Debra’s third tale centred around the stay of a wizard, Huw Lloyd, at an unfrequented inn near Betws-y-Coed – the two sisters running the inn being deprived of their custom by a series of mysterious robberies from previous guests. During the night an attempt is made on Huw’s possessions by two cats that enter his room via the chimney.  Huw fights off the cats, cutting the wrist of one of them with his sword, and they flee back up the chimney. Assuming that the cats have been deterred from further larcenous activity Huw settles his bill observing that one of the sisters has a bandage around her wrist and so, realising that the sisters are witches who adopt the guise of cats, draws blood from the other thus removing the spell from both of them.

The fourth tale, contained in the Mabinogion, follows Prince Pwyll of Dyfed who, whilst out hunting, ascends a magical mound that will either show him a marvel or deal him a blow. The maid Rhiannon appears to him and, after a long pursuit on horseback by Pwyll, explains that she has sought him out to marry him in preference to her current betrothed, Gwawl. A disguised Gwawl attends their wedding feast and tricks Pwyll into granting Gwawl the hand of Rhiannon. Rhiannon instructs Pwyll to attend her wedding dressed as a beggar and request Gwawl to fill a 'small bag' with food. She has enchanted the 'small bag' so it cannot ever be filled and Gwawl is persuaded to step into it to control its magic. Pwyll traps him in the bag which his men beat and kick forcing Gwawl to relinquish Rhiannon and extract no revenge for the incident. Rhiannon marries Pwyll then journeys to Dyfed as its queen.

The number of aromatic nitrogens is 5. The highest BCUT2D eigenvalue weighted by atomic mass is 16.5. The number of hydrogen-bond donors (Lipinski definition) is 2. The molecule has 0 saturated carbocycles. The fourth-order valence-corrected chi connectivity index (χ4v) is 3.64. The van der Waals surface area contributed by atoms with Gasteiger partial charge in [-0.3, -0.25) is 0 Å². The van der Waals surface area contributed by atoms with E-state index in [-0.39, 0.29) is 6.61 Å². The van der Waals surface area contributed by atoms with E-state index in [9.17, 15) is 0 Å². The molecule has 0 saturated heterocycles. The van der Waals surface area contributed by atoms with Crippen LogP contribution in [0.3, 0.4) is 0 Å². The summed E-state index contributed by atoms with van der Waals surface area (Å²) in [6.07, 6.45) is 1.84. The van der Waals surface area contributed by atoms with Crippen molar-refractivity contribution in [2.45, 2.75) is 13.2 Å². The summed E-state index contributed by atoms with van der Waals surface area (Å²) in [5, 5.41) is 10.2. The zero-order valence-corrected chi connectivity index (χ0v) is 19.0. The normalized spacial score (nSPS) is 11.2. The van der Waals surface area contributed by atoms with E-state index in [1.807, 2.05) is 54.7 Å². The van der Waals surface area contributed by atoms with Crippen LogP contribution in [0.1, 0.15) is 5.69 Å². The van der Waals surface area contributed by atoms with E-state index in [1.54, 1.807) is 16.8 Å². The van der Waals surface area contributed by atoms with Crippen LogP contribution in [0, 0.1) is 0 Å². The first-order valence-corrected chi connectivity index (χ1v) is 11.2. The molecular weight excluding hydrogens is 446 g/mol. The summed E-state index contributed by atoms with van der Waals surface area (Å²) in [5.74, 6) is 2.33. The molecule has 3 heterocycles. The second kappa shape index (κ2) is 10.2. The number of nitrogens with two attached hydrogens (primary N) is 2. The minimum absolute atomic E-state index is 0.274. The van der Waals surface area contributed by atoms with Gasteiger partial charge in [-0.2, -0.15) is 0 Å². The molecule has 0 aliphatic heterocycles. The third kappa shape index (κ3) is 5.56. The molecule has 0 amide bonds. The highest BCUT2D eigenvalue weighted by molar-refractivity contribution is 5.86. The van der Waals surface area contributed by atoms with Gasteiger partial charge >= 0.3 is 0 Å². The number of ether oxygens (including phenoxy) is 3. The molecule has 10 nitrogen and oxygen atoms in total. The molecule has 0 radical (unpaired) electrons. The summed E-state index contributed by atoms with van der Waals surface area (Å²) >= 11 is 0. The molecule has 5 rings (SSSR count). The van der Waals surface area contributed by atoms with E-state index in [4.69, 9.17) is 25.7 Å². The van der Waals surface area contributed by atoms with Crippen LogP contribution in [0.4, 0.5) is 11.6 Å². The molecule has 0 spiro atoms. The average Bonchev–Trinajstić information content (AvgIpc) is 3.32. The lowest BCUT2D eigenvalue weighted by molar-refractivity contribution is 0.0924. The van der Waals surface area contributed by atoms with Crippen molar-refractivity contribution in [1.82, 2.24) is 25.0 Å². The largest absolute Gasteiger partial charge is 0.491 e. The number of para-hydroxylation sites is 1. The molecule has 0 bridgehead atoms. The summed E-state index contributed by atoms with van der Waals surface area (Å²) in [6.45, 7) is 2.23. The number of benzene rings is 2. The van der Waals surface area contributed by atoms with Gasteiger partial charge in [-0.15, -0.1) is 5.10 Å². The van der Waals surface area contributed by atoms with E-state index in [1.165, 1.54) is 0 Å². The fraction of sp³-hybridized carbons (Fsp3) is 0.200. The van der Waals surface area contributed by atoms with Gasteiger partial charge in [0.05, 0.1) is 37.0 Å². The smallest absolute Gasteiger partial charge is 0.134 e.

In the fifth and final tale a clever boy named Tangwyn is given permission to leave home by his father who cautions him that he should always listen to the words of a preacher. Tangwyn is eventually offered the job of House Steward to a rich nobleman however he is so popular in the household that the nobleman becomes envious of him and a plot is hatched to kill him. Tangwyn is asked to take a pitcher of beer to the lime workers on the estate little knowing that they had been instructed to kill the first man they see walking across the meadow towards them. Tangwyn sets out on his fateful journey only to hear a preacher calling to him and, mindful of his promise to his father, deviates from his task. The nobleman, thinking that his instructions had been carried out, sets out across the meadow with another pitcher of beer to thank the lime workers. The conclusion to this tale is immediately apparent!

Following refreshments and the raffle Debra returned in the costume of an Upper Housemaid in a grand Edwardian household and, in character, gave us a description of her duties in the household, weaving in various candid comments about her employers, other grand households and the servants around her (both above and below, bringing to mind the famous comedy sketch “I know my place”). Debra brought to life wonderfully and with considerable humour the life of domestic servitude made familiar to most of us by TV shows such as “Upstairs Downstairs” and (slightly less realistically) “Downton Abbey” and by books such as Margaret Powell’s “Below Stairs”.

It is to be hoped that another visit from Debra can be arranged in the future.


Clive Bright